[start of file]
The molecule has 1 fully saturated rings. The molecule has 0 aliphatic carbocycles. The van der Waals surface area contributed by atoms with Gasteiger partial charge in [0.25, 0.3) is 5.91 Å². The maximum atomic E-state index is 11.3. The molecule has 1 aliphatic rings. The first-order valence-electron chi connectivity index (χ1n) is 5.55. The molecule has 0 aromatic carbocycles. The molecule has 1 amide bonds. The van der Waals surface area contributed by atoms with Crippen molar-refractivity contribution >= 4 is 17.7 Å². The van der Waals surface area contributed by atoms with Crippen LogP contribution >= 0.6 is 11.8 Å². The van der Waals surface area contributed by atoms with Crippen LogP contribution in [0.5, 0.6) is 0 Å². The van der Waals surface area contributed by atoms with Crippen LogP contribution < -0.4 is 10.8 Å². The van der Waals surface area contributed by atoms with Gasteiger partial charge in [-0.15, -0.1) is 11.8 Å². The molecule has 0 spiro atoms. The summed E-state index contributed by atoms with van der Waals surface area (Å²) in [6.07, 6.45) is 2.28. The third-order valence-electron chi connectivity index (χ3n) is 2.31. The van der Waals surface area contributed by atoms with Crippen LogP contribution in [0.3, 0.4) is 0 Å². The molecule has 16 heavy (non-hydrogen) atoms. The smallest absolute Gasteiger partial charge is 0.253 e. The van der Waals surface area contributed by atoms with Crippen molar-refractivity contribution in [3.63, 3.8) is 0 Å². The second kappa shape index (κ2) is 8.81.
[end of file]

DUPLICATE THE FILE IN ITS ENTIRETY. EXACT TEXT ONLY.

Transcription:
The molecule has 1 fully saturated rings. The molecule has 0 aliphatic carbocycles. The van der Waals surface area contributed by atoms with Gasteiger partial charge in [0.25, 0.3) is 5.91 Å². The maximum atomic E-state index is 11.3. The molecule has 1 aliphatic rings. The first-order valence-electron chi connectivity index (χ1n) is 5.55. The molecule has 0 aromatic carbocycles. The molecule has 1 amide bonds. The van der Waals surface area contributed by atoms with Crippen molar-refractivity contribution >= 4 is 17.7 Å². The van der Waals surface area contributed by atoms with Crippen LogP contribution >= 0.6 is 11.8 Å². The van der Waals surface area contributed by atoms with Crippen LogP contribution in [0.5, 0.6) is 0 Å². The van der Waals surface area contributed by atoms with Crippen LogP contribution < -0.4 is 10.8 Å². The van der Waals surface area contributed by atoms with Gasteiger partial charge in [-0.15, -0.1) is 11.8 Å². The molecule has 0 spiro atoms. The summed E-state index contributed by atoms with van der Waals surface area (Å²) in [6.07, 6.45) is 2.28. The third-order valence-electron chi connectivity index (χ3n) is 2.31. The van der Waals surface area contributed by atoms with Crippen LogP contribution in [0.3, 0.4) is 0 Å². The molecule has 16 heavy (non-hydrogen) atoms. The smallest absolute Gasteiger partial charge is 0.253 e. The van der Waals surface area contributed by atoms with Crippen molar-refractivity contribution in [3.63, 3.8) is 0 Å². The second kappa shape index (κ2) is 8.81.